• publish and offer free of charge a variety of booklets, brochures, fact sheets, articles, and newsletters that cover new research results, risk factors, preventive lifestyles, available treatments, and coping strategies
  • provide individuals with answers to questions, support, and referrals through our toll-free number and information on our website
  • distribute news updates and the latest research findings
  • present eAudio and eVideo series
  • offer an online macular degeneration educational resource for the family at www.ChildrensCorner.org
  • produce award-winning public service announcements for TV and radio, and
  • are active in social media, including Facebook and Twitter, to connect with the wider public.

The up-to-date, comprehensive information on our website makes the site a valuable resource for healthcare providers, policymakers, the media, and others.

Alzheimer's Disease Research Program

Mother and DaughterAlzheimer's disease is the sixth leading cause of death in the United States. An irreversible degeneration of the brain that causes disruptions in memory, cognition, personality, and other functions, it eventually leads to death from complete brain failure. More than five million Americans age 65 and older are thought to have Alzheimer's disease. By 2050, the number of Americans with this disease may increase to more than 15 million.

Pushing the Limits of Scientific Knowledge

Since 1985, the Alzheimer's Disease Research (ADR) program has awarded more than $87.7 million to support promising research in fields ranging from molecular biology to genetics to epidemiology. ADR is currently supporting 65 outstanding biomedical researcher projects after awarding 28 new grants in July 2014.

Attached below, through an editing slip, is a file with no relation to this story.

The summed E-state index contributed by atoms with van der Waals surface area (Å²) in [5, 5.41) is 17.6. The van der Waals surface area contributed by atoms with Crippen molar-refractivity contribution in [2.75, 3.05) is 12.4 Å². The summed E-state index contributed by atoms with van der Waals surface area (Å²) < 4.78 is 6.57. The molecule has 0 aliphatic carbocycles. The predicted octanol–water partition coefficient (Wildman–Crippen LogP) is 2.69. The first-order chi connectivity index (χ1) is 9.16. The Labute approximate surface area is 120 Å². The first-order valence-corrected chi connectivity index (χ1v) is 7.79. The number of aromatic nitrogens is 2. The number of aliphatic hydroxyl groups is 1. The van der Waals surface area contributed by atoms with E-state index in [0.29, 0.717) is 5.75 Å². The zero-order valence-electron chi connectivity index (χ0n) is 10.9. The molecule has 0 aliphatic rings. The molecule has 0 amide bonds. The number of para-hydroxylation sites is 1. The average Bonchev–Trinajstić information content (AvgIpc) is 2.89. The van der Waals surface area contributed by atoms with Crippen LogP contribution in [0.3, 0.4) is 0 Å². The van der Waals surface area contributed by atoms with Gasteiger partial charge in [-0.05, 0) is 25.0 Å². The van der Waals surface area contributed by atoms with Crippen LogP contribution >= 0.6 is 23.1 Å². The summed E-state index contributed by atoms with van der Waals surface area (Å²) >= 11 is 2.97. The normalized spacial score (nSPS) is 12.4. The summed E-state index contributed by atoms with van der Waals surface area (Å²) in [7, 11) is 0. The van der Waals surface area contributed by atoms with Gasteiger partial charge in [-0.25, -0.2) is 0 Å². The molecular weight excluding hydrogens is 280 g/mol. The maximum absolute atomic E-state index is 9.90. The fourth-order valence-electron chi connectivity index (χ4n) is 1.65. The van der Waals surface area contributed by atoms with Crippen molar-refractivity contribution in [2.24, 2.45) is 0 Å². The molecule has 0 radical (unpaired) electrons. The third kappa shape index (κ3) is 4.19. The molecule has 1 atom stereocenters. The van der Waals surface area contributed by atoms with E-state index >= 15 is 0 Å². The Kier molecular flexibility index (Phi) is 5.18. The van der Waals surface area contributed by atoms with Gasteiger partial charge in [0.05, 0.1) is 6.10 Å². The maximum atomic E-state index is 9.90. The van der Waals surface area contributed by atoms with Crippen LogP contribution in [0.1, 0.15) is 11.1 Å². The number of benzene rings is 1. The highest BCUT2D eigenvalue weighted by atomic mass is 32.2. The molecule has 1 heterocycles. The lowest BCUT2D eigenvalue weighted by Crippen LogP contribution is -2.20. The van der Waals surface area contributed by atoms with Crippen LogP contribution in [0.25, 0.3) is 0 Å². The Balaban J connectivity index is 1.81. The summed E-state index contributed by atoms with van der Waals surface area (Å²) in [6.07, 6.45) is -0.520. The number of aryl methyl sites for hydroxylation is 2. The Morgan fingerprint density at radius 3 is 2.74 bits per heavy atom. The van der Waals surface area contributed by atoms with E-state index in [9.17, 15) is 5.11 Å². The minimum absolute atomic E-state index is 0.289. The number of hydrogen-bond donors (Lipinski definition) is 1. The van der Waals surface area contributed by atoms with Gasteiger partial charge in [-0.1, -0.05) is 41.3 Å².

BrightFocus played a role early in the career of Dr. Stanley Prusiner, who won the Nobel Prize in Physiology or Medicine in 1997 for his landmark research on prions. Dr. Prusiner, an honorary member of the BrightFocus Board of Directors, is one of two Nobel Laureates who has been supported by BrightFocus grants. The other is Dr. Paul Greengard of Rockefeller University, also an honorary board member, who received the same category of Nobel Prize in 2000, sharing it with two other scientists for work on signalling systems within the brain.

In 2013, BrightFocus grants supported:

  • New ways to prevent brain cell death by increasing blood flow
  • A novel therapeutic approach to preventing Alzheimer's disease
  • A clinical study to treat Alzheimer’s disease with magnetic stimulation of deep brain regions
  • Investigation of inflammation in the brain and periphery affect brain pathology in common dementias such as Alzheimer's disease

Important Breakthroughs

Well-designed research pays off. Recent BrightFocus-sponsored findings in Alzheimer's disease have indicated that:

  • Alzheimer’s and low blood sugar in diabetes may trigger a vicious cycle.
  • Scientists will need to rethink any therapeutic strategies that target the high risk form, called APOE4, to slow amyloid plaque accumulation.
  • Specialized antibodies have about ten times the ability of a regular antibody to neutralize the toxic clustering of the misfolded Alzheimer's beta-amyloid protein.
  • A diabetes drug improves memory in Alzheimer’s disease mice.
  • Preventing or better managing diabetes may prevent cognitive decline.
  • Alzheimer’s disease may spread by ‘jumping’ from one brain region to another.
  • Cell energy dysfunction is present early in Alzheimer's, before memory loss.

With further research, each of these discoveries may contribute to the development of new treatments and preventions.

Macular Degeneration Research Program

Senior woman with macular degenerationAge-related macular degeneration (AMD) is an irreversible destruction of the central area of the eye's retina (the macula). This leads to loss of the sharp, fine-detail, “straight-ahead” vision required for activities like reading, driving, recognizing faces, and seeing the world in color. Macular degeneration is a leading cause of vision loss in Americans 60 years of age and older and advanced age-related macular degeneration is a leading cause of irreversible blindness and visual impairment in the world. As many as 11 million Americans have some form of macular degeneration, including both early and later stages of the wet and dry forms. This number is expected to double by 2050.